“Does it feel good to be home again?” he asked me yesterday morning, as we hauled our suitcases out of the Tube station and waited at the lights to begin our walk home.
I wouldn’t say it felt “good” – or bad, for that matter - but it did feel quite definitely like home. Like we had barely been away at all (certainly not for ten weeks). Like everything was in its place. Like I knew the ropes.
This is worth remarking on mostly because when I returned to Australia last year (admittedly, after much more time away), it didn’t feel like home. At least, not at first. Everything was jarring: the space, the sunlight, the price of groceries, even the reunions with the people I loved. For the first 48 hours I briefly became one of those insufferable exp(r)ats, compelled to compare everything to the city in which she now lived. “In London, they…”
New York started to feel like home while I was away, too - or at least like somewhere that could be home. I became intimate with the layout of Manhattan (and more familiar with the layout of inner Brooklyn), the way its neighbourhoods weaved together and bumped over the top of one another. I discovered favourite restaurants, favourite grocery stores, favourite dry-cleaners. I got my nails done all shiny-like, just like the locals do. I even started dropping my ‘u’s and replacing ‘s’s with ‘z’s. (More because I’m writing a book for a US publisher than because of where I was living, admittedly.)
When I was in New York, it felt like I had to move there. It felt like a city where, if I stayed long enough, I could find my way in and become part of “the scene” in a way I still fear I never will in London. And I still agree with that second sentence: that it is a city that could be home. A city that, in many ways, felt right.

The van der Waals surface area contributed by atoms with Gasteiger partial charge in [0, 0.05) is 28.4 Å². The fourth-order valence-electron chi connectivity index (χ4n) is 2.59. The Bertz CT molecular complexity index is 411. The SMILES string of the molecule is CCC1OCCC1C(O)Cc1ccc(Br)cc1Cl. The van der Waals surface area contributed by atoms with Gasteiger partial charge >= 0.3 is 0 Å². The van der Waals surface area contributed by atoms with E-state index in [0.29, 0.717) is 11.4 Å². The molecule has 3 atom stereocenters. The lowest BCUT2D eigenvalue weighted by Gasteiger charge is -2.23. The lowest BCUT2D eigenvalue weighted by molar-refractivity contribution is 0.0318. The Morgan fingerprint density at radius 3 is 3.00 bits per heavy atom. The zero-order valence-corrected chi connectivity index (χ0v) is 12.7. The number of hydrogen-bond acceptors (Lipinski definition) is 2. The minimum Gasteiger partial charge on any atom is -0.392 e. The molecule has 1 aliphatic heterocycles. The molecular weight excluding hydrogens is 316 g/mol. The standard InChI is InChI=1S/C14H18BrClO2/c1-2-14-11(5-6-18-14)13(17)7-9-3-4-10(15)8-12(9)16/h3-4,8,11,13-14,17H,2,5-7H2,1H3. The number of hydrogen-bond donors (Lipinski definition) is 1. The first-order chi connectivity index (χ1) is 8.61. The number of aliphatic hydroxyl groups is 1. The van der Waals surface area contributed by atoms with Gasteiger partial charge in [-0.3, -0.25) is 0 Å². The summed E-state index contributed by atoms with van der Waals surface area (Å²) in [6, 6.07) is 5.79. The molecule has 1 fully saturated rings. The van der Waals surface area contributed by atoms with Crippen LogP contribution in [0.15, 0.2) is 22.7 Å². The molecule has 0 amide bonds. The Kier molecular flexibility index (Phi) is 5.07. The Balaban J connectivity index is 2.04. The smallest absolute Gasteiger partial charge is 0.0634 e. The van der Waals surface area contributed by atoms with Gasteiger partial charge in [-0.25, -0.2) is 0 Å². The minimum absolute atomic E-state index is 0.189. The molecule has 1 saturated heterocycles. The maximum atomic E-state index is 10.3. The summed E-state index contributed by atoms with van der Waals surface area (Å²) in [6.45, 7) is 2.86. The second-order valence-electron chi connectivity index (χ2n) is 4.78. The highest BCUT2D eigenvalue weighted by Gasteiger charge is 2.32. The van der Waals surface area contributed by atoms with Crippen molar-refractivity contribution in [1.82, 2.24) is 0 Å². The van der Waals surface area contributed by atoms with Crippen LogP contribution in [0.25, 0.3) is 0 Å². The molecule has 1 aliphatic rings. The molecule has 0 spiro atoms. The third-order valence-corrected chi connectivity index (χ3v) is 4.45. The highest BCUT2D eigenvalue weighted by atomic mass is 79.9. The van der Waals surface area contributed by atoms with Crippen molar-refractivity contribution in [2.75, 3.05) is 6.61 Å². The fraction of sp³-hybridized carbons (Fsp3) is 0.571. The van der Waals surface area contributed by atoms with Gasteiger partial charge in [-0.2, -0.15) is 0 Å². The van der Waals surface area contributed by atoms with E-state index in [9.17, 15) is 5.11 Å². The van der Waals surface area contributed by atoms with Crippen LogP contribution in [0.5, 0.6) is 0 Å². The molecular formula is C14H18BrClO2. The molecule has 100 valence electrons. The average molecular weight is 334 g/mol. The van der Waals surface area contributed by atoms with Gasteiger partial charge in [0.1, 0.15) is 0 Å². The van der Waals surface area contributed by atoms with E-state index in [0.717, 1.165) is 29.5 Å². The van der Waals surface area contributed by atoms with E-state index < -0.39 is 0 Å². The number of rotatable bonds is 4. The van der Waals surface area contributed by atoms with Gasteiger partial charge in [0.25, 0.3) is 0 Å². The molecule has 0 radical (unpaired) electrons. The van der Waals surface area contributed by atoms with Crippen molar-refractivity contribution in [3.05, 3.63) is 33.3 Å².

But at the present moment, I don’t feel like I have to move there; or that moving to New York is the one and only secret to my happiness. If I have found London difficult (and let’s face it, I have), that is not solely London’s fault. It is a reflection of my having moved here at a point in my life when I was undergoing a whole lot of massive changes all at once. And which greatly shook my confidence.
And it is the fault of a selective, self-fulfilling frame of mind that has chosen to view things through a lens of “London is cold and unfriendly.” Just as New York is not an elixir that dissolves all insecurities, London is not necessarily cold or difficult to penetrate.
I’ve just been too shaken by all the change to fully explore the possibilities.